* looking for how to market your book? Try BalkinBuddies.com
* kids get involved in stories when the stakes are high
* editors need a BIG story with high stakes and lots of suspense

Something else Gordon mentioned was how, as writers, it's important to step out of our comfort zones in order to push ourselves to our optimum performance. I couldn't agree more. Every time I try a new genre, I amaze myself at what I can do, even though I was certain I couldn't make it happen before writing the first draft.

Gordon also said he likes to imagine the toughest, most self-proclaimed non-reading kid out there with piercings and green hair and scowling face, and write the story for him. LOL! What a great way to taunt our muses into creating something spectacular!

Have a wonderful weekend!

What about you? Have anything to add? Is there something you've learned about writing over the last few weeks that you really liked? Please share ....

39 comments:

Madeline Bartos said...

Thanks for sharing your notes! Love the advice - especially imagining the tough green haired dude. ;) This week I learned about the 20 Bad Idea method. You write down 20 ideas and the farther down the list you get, the more creative your idea is. I'm getting ready to outline (tons of possibilities!) so I'm looking forward to brainstorming like this.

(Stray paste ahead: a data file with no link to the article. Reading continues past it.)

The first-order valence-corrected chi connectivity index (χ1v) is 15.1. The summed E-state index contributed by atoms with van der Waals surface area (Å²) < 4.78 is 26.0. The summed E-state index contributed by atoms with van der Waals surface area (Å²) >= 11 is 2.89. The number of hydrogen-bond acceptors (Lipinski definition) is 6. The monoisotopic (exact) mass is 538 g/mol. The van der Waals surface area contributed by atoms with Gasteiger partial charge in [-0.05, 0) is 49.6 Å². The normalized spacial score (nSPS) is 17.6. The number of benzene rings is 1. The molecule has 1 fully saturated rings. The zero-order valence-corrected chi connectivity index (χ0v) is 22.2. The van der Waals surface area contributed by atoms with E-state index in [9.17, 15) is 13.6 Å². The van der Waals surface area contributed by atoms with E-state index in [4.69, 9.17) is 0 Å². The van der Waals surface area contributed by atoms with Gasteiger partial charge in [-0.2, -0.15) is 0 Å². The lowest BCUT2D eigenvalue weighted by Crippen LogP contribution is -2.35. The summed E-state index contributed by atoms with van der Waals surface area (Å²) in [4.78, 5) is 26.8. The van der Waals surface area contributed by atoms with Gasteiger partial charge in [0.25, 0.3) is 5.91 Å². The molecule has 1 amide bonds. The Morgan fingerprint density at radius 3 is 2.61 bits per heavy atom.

Rogue Mutt said...

I wonder if you read their books how often they follow their own advice. So many times writers, agents, editors SAY one thing and then DO the complete opposite.

Old Kitty said...

Thanks for sharing such succint and very helpful notes!! These are great reminders of what to keep in mind when writing. I love that advice about writing to the most difficult of reading audience! Have a great weekend too! Take care
x

William Kendall said...

Thank you for the notes, PK! Very helpful!

Karen Walker said...

Just want to wish you luck on your house hunt, Pk. These notes are also quite helpful. Thanks.
Karen

Alex J. Cavanaugh said...

Excellent tips! Thanks for sharing, Pk.

Susan Kane said...

Joanna was absolutely right in every point. Good writing will be good in 20 years +. Trendy writing will be in the GoodWill box in two years.

Hart Johnson said...

Great stuff from that conference. I particularly like the diving into the point of no return. Good stuff to think about.

GigglesandGuns said...

So much information! Thanks for sharing. I took notes on your note :)

Rachel Pudelek said...